Arthritis Rheum 2011 Dec;63(12):3942-51
Yale University School of Medicine, New Haven, Connecticut 06520, USA.
Objective: To study the effect of the innate cytokine macrophage migration inhibitory factor (MIF) on the susceptibility and severity of systemic lupus erythematosus (SLE) in a multinational population of 1,369 Caucasian and African American patients.
Methods: Two functional polymorphisms in the MIF gene, a -794 CATT(5-8) microsatellite repeat (rs5844572) and a -173 G/C single-nucleotide polymorphism (rs755622), were assessed for association with SLE in 3,195 patients and healthy controls. We also measured MIF plasma levels in relation to genotypes and clinical phenotypes, and assessed Toll-like receptor 7 (TLR-7)-stimulated MIF production in vitro.
Results: Both Caucasians and African Americans with the high-expression MIF haplotype -794 CATT(7)/-173*C had a lower incidence of SLE (in Caucasians, odds ratio [OR] 0.63, 95% confidence interval [95% CI] 0.53-0.89, P = 0.001; in African Americans, OR 0.46, 95% CI 0.23-0.95, P = 0.012). In contrast, among patients with established SLE, reduced frequencies of low-expression MIF genotypes (-794 CATT(5)) were observed in those with nephritis, those with serositis, and those with central nervous system (CNS) involvement when compared to patients without end-organ involvement (P = 0.023, P = 0.005, and P = 0.04, respectively). Plasma MIF levels and TLR-7-stimulated MIF production in vitro reflected the underlying MIF genotype of the studied groups.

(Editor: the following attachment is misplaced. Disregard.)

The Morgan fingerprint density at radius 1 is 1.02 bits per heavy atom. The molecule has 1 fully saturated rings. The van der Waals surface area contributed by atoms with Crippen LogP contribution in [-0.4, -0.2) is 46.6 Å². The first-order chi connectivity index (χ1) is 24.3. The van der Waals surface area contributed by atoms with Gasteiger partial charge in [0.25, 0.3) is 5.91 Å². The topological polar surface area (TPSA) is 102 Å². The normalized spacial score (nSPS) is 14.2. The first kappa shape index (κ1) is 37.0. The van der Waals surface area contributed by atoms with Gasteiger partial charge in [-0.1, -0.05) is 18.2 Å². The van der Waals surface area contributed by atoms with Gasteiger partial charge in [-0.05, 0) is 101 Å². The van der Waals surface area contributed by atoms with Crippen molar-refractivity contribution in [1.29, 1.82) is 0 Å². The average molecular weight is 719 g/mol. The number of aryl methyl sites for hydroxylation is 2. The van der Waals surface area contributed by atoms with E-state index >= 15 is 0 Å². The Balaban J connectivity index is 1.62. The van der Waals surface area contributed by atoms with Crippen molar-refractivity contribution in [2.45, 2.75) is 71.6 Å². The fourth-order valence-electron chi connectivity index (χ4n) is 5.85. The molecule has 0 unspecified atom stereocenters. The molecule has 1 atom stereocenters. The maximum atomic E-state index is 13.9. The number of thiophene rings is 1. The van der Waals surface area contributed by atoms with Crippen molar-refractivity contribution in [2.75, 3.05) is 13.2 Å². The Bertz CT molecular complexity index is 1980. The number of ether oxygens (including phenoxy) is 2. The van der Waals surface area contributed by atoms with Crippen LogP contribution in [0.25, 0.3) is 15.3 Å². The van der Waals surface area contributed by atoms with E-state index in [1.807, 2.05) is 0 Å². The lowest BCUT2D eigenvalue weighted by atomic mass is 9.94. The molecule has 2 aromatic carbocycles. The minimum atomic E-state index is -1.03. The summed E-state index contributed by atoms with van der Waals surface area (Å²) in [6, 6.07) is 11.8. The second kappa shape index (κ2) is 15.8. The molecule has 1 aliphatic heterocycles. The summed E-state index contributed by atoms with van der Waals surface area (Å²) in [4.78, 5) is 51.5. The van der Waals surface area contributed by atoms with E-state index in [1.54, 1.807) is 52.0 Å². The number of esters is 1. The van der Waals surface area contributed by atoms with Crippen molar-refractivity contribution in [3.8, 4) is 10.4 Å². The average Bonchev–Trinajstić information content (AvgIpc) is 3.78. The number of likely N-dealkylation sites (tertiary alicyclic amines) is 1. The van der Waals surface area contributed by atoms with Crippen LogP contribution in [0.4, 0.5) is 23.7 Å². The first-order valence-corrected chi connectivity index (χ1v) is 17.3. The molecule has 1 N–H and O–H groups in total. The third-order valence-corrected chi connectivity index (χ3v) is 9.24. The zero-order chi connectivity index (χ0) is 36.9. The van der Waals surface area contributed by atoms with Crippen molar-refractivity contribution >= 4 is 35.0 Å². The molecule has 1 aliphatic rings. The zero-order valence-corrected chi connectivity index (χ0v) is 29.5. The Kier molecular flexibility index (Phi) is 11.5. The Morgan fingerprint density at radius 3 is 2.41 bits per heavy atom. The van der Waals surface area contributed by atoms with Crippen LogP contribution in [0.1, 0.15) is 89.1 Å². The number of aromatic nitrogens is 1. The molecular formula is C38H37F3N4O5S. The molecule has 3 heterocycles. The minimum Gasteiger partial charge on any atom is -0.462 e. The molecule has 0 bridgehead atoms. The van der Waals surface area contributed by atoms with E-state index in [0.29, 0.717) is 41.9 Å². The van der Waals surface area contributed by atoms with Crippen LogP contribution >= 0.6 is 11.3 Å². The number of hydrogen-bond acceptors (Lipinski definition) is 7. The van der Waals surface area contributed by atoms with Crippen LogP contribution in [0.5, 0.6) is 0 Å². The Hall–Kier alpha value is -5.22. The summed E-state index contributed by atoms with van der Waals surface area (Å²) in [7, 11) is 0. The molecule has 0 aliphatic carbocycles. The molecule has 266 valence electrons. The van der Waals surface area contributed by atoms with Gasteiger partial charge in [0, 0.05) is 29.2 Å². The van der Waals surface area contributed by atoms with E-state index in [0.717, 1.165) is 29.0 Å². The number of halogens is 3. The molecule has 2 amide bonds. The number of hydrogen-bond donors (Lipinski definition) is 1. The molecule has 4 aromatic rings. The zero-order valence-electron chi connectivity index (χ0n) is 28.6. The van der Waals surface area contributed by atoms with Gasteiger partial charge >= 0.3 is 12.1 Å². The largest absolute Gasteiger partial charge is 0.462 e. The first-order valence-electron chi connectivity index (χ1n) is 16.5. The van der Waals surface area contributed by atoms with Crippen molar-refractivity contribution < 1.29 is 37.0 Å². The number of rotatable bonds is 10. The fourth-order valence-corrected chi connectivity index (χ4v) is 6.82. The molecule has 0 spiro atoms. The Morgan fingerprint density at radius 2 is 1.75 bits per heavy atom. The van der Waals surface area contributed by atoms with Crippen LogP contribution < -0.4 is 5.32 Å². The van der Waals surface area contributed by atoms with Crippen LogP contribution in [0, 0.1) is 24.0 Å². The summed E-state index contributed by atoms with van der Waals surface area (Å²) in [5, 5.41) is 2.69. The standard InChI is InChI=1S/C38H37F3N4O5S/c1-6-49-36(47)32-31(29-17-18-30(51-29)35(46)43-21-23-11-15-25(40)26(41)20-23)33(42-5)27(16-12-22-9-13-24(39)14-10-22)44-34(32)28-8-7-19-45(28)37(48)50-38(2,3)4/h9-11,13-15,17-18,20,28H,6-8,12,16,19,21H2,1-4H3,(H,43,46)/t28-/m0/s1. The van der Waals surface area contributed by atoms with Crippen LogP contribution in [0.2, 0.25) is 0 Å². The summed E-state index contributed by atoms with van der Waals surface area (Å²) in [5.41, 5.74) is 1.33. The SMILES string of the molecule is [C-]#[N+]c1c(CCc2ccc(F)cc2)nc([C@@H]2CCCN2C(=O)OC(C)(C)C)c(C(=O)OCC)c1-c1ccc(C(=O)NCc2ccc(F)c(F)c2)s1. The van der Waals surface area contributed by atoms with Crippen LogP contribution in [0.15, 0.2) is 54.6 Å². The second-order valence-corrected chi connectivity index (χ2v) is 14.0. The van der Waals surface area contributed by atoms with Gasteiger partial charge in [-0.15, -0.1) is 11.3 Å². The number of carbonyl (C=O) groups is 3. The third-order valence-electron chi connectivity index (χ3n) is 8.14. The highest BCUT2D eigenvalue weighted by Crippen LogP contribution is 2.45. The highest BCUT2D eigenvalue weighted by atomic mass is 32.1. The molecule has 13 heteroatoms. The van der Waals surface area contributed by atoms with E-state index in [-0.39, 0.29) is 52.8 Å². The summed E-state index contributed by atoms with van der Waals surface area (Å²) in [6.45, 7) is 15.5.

Conclusion: These findings suggest that MIF, which has both proinflammatory properties and macrophage and B cell survival functions, exerts a dual influence on the immunopathogenesis of SLE. High-expression MIF genotypes are associated with a reduced susceptibility to SLE and may contribute to an enhanced clearance of infectious pathogens. Once SLE develops, however, low-expression MIF genotypes may protect from ensuing inflammatory end-organ damage.